Most City offices closed Wednesday, June 19, to observe Juneteenth

The City of Portland recognizes Juneteenth as a formal day of remembrance to honor Black American history and the end of slavery in the United States. Learn about Juneteenth.

Relief and Recovery for Artists of Color

Six people who appear Black or African American hold hands raised in the air following a theater performance.
The Relief and Recovery for Artists of Color program supports Portland artists who have been disproportionately impacted by the COVID-19 pandemic. This program is funded by the American Rescue Plan, which is investing in Portland’s recovery – and our future.

Caption for above photo: A performance of "Left Hook" at the Interstate Firehouse Cultural Center (2017). Photo courtesy of Vanport Mosaic and Portland Parks & Recreation.


The COVID-19 pandemic has impacted our local arts community more than many sectors, with the vast majority of indoor arts and entertainment spaces having been closed for an entire year and challenges still remaining to convene audiences safely. Through four distinct initiatives, this program focuses on supporting artists who identify as Black, Indigenous, Latinx, Asian, Pacific Islander and People of Color; LGBTQIA+ artists;  artists with disabilities; and other under-served and under-represented artists. 

Who does this program serve?

Each initiative serves a different group of artists through a different process.

  • Activating the Interstate Firehouse Cultural Center (Total Budget: $500,000): Working with the IFCC's Community Advisory Committee and the Regional Arts & Culture Council (RACC), Portland Parks and Recreation is providing free space and residency grants to artists to present public programs at the IFCC, which is emerging as a Center for Black Arts and Culture. Visit IFCC Grant and Residency Program for more information. The first deadline to apply was August 26, 2022 at 5:00 p.m., and residencies will be announced in October. Stay tuned for another application opportunity in 2023.
  • Indigenous Public Art (Total Budget: $500,000): The City has contracted with the Native American Youth and Family Center to procure and install new public artworks that celebrate Indigenous culture in the Cully neighborhood. The project is underway and will continue into 2024.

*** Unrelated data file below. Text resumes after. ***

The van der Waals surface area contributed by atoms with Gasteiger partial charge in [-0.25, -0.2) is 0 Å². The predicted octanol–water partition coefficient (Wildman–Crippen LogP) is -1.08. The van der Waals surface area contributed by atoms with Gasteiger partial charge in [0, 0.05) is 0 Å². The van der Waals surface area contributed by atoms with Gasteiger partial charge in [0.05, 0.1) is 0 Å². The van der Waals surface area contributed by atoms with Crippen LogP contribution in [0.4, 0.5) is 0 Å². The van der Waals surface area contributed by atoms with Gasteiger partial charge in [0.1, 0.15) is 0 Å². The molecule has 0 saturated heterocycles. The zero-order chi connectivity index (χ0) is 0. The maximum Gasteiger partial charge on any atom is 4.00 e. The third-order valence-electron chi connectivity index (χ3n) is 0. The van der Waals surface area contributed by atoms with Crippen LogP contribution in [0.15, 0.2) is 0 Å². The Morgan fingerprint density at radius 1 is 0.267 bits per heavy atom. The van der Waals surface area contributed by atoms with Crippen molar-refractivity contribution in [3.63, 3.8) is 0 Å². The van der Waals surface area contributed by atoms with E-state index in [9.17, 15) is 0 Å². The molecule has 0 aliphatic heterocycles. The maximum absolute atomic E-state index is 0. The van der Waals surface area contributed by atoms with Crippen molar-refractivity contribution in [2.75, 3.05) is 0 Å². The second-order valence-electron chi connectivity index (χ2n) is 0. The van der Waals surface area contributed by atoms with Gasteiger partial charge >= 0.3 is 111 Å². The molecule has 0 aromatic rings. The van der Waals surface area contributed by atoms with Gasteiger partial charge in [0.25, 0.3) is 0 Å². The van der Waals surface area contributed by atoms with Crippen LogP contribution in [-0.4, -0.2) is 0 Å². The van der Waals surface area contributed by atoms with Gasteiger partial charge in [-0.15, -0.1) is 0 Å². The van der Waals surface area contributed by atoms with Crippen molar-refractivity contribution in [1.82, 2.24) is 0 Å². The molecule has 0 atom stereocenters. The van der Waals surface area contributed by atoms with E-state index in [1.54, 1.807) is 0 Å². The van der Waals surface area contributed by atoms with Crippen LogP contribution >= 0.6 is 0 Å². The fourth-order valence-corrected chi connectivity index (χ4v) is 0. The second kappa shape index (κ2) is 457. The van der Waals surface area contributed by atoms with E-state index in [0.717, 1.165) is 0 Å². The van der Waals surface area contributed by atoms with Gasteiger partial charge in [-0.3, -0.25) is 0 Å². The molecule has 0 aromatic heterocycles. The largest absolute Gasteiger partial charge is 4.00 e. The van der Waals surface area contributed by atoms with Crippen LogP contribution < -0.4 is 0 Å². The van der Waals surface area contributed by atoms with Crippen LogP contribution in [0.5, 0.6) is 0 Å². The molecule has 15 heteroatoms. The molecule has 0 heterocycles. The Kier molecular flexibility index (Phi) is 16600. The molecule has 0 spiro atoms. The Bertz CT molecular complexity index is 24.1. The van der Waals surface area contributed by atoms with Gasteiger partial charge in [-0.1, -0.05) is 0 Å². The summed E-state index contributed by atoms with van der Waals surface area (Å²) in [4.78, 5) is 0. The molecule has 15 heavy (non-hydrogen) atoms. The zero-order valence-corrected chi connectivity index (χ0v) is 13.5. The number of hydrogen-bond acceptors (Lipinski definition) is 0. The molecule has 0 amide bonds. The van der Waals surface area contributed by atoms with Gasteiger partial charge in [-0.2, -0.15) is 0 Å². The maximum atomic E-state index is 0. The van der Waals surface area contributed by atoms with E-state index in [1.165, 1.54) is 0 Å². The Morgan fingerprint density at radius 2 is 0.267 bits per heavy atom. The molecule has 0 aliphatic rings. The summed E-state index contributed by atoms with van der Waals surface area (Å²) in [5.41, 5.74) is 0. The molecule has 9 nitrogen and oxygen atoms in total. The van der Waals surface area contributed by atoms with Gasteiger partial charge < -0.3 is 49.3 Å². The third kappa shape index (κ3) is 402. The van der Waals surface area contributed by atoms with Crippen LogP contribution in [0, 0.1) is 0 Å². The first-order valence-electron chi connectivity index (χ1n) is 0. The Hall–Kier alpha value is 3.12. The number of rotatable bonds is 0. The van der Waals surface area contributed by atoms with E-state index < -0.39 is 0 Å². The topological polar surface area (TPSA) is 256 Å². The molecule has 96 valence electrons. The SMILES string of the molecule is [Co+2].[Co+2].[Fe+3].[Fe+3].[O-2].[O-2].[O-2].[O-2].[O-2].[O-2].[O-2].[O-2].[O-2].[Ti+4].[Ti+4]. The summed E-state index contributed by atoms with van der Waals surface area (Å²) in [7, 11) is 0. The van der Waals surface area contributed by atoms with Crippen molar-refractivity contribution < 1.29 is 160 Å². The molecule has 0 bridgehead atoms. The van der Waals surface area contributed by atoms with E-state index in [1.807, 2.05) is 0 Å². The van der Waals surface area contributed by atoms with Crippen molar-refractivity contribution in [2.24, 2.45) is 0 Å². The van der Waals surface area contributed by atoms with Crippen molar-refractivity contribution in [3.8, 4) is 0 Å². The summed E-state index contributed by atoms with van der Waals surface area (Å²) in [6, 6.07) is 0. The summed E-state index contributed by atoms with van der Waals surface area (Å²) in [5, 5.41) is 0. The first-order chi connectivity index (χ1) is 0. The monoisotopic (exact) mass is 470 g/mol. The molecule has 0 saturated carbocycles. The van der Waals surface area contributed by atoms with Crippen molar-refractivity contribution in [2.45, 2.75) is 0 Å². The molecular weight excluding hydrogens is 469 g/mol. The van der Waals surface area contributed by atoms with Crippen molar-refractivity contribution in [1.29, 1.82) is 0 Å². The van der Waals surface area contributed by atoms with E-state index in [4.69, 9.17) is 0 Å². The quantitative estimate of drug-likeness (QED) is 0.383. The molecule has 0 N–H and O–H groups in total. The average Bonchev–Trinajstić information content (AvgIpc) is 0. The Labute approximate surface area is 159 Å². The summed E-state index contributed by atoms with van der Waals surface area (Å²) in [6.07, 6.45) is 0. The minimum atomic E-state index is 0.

In all cases, applicants and program participants must demonstrate that their income was affected by the COVID-19 pandemic and resulting economic recession.  

How is this program funded?

The City of Portland has committed $2 million to this program. This money comes from the U.S. government’s 2021 American Rescue Plan local recovery funds. Portland will receive a total of $208 million from the American Rescue Plan and has until Dec. 31, 2026, to spend it. The City of Portland is spending money in three priority categories:

  • Houselessness Response and Household Stabilization
  • Small Business and Commercial District Stabilization
  • Community Health and Safety

Read more about these investments in this article: American Rescue Plan: Investing in Portland

Who manages this program?

The Relief and Recovery for Artists of Color program is managed by the City Arts Program in collaboration with the Office of Commissioner Carmen Rubio. The City Arts Program works closely with the Regional Arts & Culture Council (RACC) and other community partners to invest in artists, community-based arts programming, arts education and public art.  For more information, contact cityartsprogram@portlandoregon…


The City is committed to sharing how American Rescue Act funding supports Portland people, households, businesses and community organizations. Check back for updates on the Relief and Recovery for Artists of Color program.